Fraud and corruption litigation in Latin America

December 2017  |  FEATURE  |  FRAUD & CORRUPTION

Financier Worldwide Magazine

December 2017 Issue

Arguably, one of the biggest challenges of doing business in Latin America has been fraud and corruption. In recent years, however, considerable efforts have been made to mitigate their corrosive effects. According to the World Economic Forum’s Global Risk Report 2017, though fraud remains a serious issue, it is no longer the most pressing issue in Latin America. This shift can be attributed to a number of factors, including public outrage over the scale and depth of corruption in the region, which has translated into government action.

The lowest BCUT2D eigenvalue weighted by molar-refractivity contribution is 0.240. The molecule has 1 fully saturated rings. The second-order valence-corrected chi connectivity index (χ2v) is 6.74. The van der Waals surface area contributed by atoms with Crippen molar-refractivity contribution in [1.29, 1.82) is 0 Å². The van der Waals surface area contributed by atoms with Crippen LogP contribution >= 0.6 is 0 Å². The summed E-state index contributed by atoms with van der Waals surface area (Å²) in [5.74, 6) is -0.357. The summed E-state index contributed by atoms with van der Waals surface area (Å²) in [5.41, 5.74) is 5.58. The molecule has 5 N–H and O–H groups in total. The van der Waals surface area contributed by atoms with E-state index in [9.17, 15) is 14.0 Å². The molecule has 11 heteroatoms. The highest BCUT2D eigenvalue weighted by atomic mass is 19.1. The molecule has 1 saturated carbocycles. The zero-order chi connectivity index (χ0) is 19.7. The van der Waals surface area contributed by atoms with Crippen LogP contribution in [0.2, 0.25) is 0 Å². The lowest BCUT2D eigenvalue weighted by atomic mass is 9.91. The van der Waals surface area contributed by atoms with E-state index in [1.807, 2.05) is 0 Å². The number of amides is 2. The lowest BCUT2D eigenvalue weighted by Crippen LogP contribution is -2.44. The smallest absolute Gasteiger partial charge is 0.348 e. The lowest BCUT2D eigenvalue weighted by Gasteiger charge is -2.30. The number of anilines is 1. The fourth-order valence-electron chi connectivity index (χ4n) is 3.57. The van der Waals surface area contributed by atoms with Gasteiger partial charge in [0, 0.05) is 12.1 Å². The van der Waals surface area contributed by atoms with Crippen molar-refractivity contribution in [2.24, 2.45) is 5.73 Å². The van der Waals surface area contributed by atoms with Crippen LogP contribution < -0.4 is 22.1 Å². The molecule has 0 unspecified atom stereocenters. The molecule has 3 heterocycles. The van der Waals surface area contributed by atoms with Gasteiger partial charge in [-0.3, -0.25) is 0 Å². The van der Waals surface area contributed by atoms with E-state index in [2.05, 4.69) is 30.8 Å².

Undoubtedly there is still work to be done. The average score for Latin American countries in the 2016 Transparency International Corruption Perceptions Index was 44 out of 100; scores below 50 indicate governments are failing to tackle corruption. Furthermore, Latin American companies also scored poorly on the Bribe Payers index. However, Latin American authorities have begun to turn up the heat on individuals, companies and public officials who have benefited from corruption.

The de-escalation of fraud in Latin America is thanks to the efforts of companies, governments and the wider international community. New laws governing bribery and money laundering, and extending existing criminal fraud laws to cover corporate misconduct, have all helped mitigate the effects in recent years. The aftershocks of Operação Lava Jato or ‘Operation Car Wash’ in Brazil can still be felt, and its influence on fraud and corruption in the region cannot be overstated. The investigation has highlighted considerable fraudulent activity across Brazil and emboldened litigators to pursue cases.